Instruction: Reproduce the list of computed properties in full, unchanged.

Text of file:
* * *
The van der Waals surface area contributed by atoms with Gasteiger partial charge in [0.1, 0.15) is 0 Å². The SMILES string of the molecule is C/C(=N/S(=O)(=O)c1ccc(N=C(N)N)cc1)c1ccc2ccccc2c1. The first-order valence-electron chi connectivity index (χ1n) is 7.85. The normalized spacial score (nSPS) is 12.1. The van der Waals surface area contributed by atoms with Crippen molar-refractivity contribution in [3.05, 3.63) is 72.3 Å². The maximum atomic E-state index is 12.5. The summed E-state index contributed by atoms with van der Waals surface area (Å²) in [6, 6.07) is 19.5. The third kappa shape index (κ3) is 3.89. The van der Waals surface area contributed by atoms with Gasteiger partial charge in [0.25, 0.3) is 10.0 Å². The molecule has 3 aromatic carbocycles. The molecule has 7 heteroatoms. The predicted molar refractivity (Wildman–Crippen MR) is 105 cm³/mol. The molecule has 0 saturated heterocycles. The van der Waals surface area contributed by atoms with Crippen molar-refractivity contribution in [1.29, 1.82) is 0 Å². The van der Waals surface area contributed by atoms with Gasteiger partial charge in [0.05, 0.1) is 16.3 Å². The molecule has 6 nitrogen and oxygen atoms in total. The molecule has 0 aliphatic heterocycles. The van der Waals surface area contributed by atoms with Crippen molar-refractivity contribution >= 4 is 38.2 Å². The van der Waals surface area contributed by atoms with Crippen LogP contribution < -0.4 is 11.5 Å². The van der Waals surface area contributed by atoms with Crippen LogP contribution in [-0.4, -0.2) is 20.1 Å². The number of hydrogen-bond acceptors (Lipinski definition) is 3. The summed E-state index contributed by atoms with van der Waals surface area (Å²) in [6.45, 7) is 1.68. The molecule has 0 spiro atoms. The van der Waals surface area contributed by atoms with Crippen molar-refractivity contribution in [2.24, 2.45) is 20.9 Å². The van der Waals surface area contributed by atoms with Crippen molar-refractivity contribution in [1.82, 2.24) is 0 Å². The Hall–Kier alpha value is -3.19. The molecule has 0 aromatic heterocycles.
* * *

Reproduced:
The van der Waals surface area contributed by atoms with Gasteiger partial charge in [0.1, 0.15) is 0 Å². The SMILES string of the molecule is C/C(=N/S(=O)(=O)c1ccc(N=C(N)N)cc1)c1ccc2ccccc2c1. The first-order valence-electron chi connectivity index (χ1n) is 7.85. The normalized spacial score (nSPS) is 12.1. The van der Waals surface area contributed by atoms with Crippen molar-refractivity contribution in [3.05, 3.63) is 72.3 Å². The maximum atomic E-state index is 12.5. The summed E-state index contributed by atoms with van der Waals surface area (Å²) in [6, 6.07) is 19.5. The third kappa shape index (κ3) is 3.89. The van der Waals surface area contributed by atoms with Gasteiger partial charge in [0.25, 0.3) is 10.0 Å². The molecule has 3 aromatic carbocycles. The molecule has 7 heteroatoms. The predicted molar refractivity (Wildman–Crippen MR) is 105 cm³/mol. The molecule has 0 saturated heterocycles. The van der Waals surface area contributed by atoms with Crippen molar-refractivity contribution in [1.29, 1.82) is 0 Å². The van der Waals surface area contributed by atoms with Gasteiger partial charge in [0.05, 0.1) is 16.3 Å². The molecule has 6 nitrogen and oxygen atoms in total. The molecule has 0 aliphatic heterocycles. The van der Waals surface area contributed by atoms with Crippen molar-refractivity contribution >= 4 is 38.2 Å². The van der Waals surface area contributed by atoms with Crippen LogP contribution < -0.4 is 11.5 Å². The van der Waals surface area contributed by atoms with Crippen LogP contribution in [-0.4, -0.2) is 20.1 Å². The number of hydrogen-bond acceptors (Lipinski definition) is 3. The summed E-state index contributed by atoms with van der Waals surface area (Å²) in [6.45, 7) is 1.68. The molecule has 0 spiro atoms. The van der Waals surface area contributed by atoms with Crippen molar-refractivity contribution in [2.24, 2.45) is 20.9 Å². The van der Waals surface area contributed by atoms with Crippen molar-refractivity contribution in [1.82, 2.24) is 0 Å². The Hall–Kier alpha value is -3.19. The molecule has 0 aromatic heterocycles.